LAS VEGAS-The Las Vegas Convention Center over the next few years will undergo an $890-million renovation and expansion. The plan includes a substantial overhaul and an expansion to 3.8 million sf from 3.2 million sf. Work on the enhancement project will begin in earnest in 2008, with the major work being complete in 2010.
Improvements include a naturally lit lobby, a completely renovated exterior and a more modern interior design. The additions include a 37% increase in meeting space, a 78% increase in restaurant space and 67% more food-service space. The convention center also will gain a Las Vegas Metropolitan Police Substation and a Clark County Fire Station, a first for such a facility.
The upgrades are meant to maintain this market’s position as the top destination in America for trade shows and conventions, such as the annual International Council of Shopping Centers event that will attract nearly 50,000 people to the market early next week for a four-day stay. Trade Shows and conventions annually contribute $8.2 billion to the local economy, according to the Las Vegas Convention and Visitors Authority, whose board of directors, which includes executives of Strip casino-resort operators, recently approved the massive makeover.
As with most construction projects as of late, the cost of the Las Vegas Convention Center project has risen significantly since it was first conceived. The most recent cost estimate is $153 million (21%) more than the previous estimate of $737 million. The increases were due to rising materials costs and the addition of new project components recommended by users.
The LVCVA plans to finance $822 million in debt securities for the project and use cash for the remaining $68 million. The financing could be interesting if a just-announced plan by Gov. Jim Gibbons can fly through the state legislature, which is only one month from checking out. His plan is to use future increases in revenue from hotel room taxes to finance a portion of the state’s $3.8-billion shortfall in highway construction funds.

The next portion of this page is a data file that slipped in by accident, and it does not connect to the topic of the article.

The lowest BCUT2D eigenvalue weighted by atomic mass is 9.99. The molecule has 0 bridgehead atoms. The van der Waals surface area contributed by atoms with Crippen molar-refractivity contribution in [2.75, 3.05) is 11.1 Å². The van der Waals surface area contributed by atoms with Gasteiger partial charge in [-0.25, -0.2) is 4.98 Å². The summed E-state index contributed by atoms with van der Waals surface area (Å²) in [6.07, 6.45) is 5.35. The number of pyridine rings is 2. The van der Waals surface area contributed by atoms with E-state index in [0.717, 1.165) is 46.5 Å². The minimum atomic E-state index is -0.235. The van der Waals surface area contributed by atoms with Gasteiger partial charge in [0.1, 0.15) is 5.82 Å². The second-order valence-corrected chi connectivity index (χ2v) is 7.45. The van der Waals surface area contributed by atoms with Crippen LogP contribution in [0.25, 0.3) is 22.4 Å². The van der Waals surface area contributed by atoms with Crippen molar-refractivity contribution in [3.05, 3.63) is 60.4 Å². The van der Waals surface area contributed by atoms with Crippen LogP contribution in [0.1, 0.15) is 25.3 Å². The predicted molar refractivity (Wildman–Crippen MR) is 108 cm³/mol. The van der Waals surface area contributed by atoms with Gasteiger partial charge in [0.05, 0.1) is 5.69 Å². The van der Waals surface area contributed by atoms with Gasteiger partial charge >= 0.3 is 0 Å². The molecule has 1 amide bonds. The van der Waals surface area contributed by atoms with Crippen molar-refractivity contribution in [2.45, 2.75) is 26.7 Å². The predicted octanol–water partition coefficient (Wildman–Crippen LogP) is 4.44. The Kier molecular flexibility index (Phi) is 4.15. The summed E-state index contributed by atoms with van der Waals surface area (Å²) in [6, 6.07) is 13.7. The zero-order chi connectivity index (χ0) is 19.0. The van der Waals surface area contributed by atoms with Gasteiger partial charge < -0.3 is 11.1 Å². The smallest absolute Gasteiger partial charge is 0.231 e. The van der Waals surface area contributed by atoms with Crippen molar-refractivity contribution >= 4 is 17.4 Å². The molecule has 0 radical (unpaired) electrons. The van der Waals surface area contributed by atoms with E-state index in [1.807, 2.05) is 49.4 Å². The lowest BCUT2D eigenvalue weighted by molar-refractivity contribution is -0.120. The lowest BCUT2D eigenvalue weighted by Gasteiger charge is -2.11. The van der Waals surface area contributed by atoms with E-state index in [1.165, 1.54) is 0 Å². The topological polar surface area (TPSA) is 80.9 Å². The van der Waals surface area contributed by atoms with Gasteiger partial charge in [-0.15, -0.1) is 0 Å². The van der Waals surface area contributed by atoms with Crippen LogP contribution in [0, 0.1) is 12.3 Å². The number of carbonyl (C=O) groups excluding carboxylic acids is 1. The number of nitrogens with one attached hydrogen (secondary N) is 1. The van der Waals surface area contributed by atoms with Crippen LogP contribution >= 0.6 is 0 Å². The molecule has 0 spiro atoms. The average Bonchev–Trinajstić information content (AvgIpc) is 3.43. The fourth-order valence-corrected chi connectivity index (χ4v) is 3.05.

With the tens of thousands of new hotel rooms expected to come online in the coming years, it could be a substantial benefit to the region’s transportation programs. On the other hand, that growth is part of what the LVCVA plans to use to pay off the debt taken out to finance the convention center enhancement project. Redistributing the room taxes would “negatively impact our entire Southern Nevada economy,” states a resolution approved by the LVCVA’s board of directors.
The Las Vegas area hosts the vast majority of major trade shows in the US. Not including gambling losses, attendees to those events spent $8 billion in 2006, with the average attendee spending twice as much as a regular tourist, according to the LVCVA.
Jeremy Aguero, principal analyst at Applied Analysis, a Las Vegas-based research and advisory firm, presented a market impact report to the LVCVA board before its vote on the convention center project. The data suggests that the spread between the increase in trade show attendees the renovation would generate and the decrease that would occur without it totals nearly 9 million over the next 30 years, which translates into approximately $5 billion in lost revenue.
“What’s not included in that figure is just as important as what’s included,” says Aguero, explaining that keeping trade show guests happy will be key to hotels here maintaining their plus-90% occupancies as some 47,000 new hotel rooms are added to the existing stock of 133,000 over the next four years. “What’s not included is the potential threat to the brand position of Las Vegas with regard to conventions and trade shows if people start to have negative experiences. Nobody knows what that would be.”